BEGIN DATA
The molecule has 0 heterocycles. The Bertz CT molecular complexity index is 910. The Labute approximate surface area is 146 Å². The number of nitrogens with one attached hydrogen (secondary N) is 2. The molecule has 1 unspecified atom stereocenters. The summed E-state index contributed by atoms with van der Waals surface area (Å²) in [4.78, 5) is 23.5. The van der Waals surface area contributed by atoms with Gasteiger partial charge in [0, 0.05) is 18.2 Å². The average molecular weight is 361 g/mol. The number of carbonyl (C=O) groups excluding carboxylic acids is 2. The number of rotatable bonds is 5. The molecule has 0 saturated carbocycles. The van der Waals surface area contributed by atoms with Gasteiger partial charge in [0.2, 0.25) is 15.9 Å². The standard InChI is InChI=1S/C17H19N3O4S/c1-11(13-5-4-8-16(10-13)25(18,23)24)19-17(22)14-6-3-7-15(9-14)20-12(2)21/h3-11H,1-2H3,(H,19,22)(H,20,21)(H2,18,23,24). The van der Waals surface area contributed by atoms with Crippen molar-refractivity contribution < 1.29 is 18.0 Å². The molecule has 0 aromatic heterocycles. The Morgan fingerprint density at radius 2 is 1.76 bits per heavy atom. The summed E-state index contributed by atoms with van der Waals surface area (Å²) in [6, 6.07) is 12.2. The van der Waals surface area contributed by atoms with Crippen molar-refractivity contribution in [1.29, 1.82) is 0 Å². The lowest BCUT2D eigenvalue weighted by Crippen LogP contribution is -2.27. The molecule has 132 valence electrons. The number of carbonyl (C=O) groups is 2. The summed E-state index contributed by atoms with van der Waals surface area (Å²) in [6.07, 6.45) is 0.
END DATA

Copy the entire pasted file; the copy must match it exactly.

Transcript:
The molecule has 0 heterocycles. The Bertz CT molecular complexity index is 910. The Labute approximate surface area is 146 Å². The number of nitrogens with one attached hydrogen (secondary N) is 2. The molecule has 1 unspecified atom stereocenters. The summed E-state index contributed by atoms with van der Waals surface area (Å²) in [4.78, 5) is 23.5. The van der Waals surface area contributed by atoms with Gasteiger partial charge in [0, 0.05) is 18.2 Å². The average molecular weight is 361 g/mol. The number of carbonyl (C=O) groups excluding carboxylic acids is 2. The number of rotatable bonds is 5. The molecule has 0 saturated carbocycles. The van der Waals surface area contributed by atoms with Gasteiger partial charge in [0.2, 0.25) is 15.9 Å². The standard InChI is InChI=1S/C17H19N3O4S/c1-11(13-5-4-8-16(10-13)25(18,23)24)19-17(22)14-6-3-7-15(9-14)20-12(2)21/h3-11H,1-2H3,(H,19,22)(H,20,21)(H2,18,23,24). The van der Waals surface area contributed by atoms with Crippen molar-refractivity contribution < 1.29 is 18.0 Å². The molecule has 0 aromatic heterocycles. The Morgan fingerprint density at radius 2 is 1.76 bits per heavy atom. The summed E-state index contributed by atoms with van der Waals surface area (Å²) in [6, 6.07) is 12.2. The van der Waals surface area contributed by atoms with Crippen molar-refractivity contribution in [1.29, 1.82) is 0 Å². The lowest BCUT2D eigenvalue weighted by Crippen LogP contribution is -2.27. The molecule has 132 valence electrons. The number of carbonyl (C=O) groups is 2. The summed E-state index contributed by atoms with van der Waals surface area (Å²) in [6.07, 6.45) is 0.